Another example is a mother whom I observed advising her daughter over the phone to disobey the mother-in-law. Her daughter had married into a wealthy household where the daughter was expected to take the responsibility of all housework while the mother-in-law did very little. Although the daughter was considered happily married by the villagers in that she was married to a wealthy family, the division of work between the women of the household was not regarded as fair. The mother saw that the only solution was that her daughter would express her view and refuse the excess work in her in-law’s house. Without the phone, the chances for this conversation would have been limited because the mother would have usually only met her daughter surrounded by the daughters in-law.
A threat to the marriage system?
Whereas in many parts of India, women’s mobile phone use has been experienced as a threat to the marriage system, in rural West Bengal the marriage system and the ensuing hierarchical relationships between kin groups have encouraged and legitimated women’s mobile phone use, with women now using the mobile phone to initiate and maintain contact with their parents once married. It is tangible proof of the change that it has become a common practice for newlywed wives to stay in touch with their parents over the phone right after their wedding, whereas just a decade ago I observed that contact between such kin groups was avoided for a year after the marriage.
Mobile phones help women to cultivate the matrilineal tendencies in the kinship system and thereby challenge the male dominance. Women’s increasing access to a mobile phone influences the kinship code of conduct and kinship hierarchies within families and between kin groups. Motivated by women’s rights discourses and political activism, women use phones to realise their goals of widening the domestic sphere. Mobile phones are a double-edged sword in that they undermine the authority structure of joint families, which could contribute to conflicts and make young women vulnerable. However, many husbands support their wife’s calling, even giving money for the calls, so calling does not lead to conflicts with women’s in-laws and husbands, like extended visits to women’s birth families could do. A husband who provides money for his wife’s calls strengthens his relationship with his wife, and loosens the grip of the joint family on the couple’s relationship by reducing lengthy visits to her family.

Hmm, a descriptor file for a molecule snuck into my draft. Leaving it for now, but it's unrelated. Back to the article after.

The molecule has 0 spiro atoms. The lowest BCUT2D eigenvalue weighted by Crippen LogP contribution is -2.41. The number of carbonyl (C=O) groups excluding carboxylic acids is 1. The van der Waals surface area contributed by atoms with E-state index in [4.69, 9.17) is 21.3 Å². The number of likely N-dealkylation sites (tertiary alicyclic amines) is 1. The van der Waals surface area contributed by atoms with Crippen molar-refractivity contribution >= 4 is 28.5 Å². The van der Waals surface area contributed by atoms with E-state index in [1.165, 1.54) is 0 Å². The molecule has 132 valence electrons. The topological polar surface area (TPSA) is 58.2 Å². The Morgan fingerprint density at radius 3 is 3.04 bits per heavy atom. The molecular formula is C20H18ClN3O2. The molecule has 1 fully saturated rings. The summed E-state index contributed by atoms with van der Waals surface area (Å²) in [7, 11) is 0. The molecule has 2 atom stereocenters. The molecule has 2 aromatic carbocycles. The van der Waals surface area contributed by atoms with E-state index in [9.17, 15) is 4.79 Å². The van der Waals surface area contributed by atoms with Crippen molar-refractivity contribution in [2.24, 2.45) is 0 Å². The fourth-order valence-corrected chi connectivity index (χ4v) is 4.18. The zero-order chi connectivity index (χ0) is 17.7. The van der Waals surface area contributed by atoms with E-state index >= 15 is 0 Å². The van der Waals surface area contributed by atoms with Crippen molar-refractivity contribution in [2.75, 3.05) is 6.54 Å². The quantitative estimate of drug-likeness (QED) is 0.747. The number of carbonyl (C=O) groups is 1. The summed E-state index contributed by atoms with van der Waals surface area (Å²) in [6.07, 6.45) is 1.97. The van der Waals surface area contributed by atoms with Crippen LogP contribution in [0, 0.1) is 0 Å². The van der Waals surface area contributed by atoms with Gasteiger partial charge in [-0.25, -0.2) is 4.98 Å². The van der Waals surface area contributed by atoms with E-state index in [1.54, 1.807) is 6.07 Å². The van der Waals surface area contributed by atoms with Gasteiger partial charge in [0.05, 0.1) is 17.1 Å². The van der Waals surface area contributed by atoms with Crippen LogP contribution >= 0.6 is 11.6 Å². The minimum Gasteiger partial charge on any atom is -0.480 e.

Nevertheless, women are positioned differently in how frequently they can make use of a phone. Even when in-laws encourage their daughter-in-law to call her parents, such calls may have to be made sparingly due to economic constraints. A woman’s ability to call reflects the position she has carved for herself in her in-laws’ house, as well as the household’s economic standing. When women are able to call freely it signifies that they enjoy a good relationship with their husbands and/or in-laws and that the household is wealthy enough to allow calling. The role of new media in social change, therefore, depends on how the emerging media-saturated contexts of social interaction and communication relate to pre-existing contexts and social changes. Both kinship relationships and women’s rights discourses have encouraged and motivated mobile phone use, which, in turn, has transformed relationships by helping to create new contexts for speech and action. By enabling new contexts for speech, phones create possibilities to voice critical ideas, which can challenge power structures in the household.
This post gives the views of the authors and does not represent the position of the LSE Parenting for a Digital Future blog, nor of the London School of Economics and Political Science.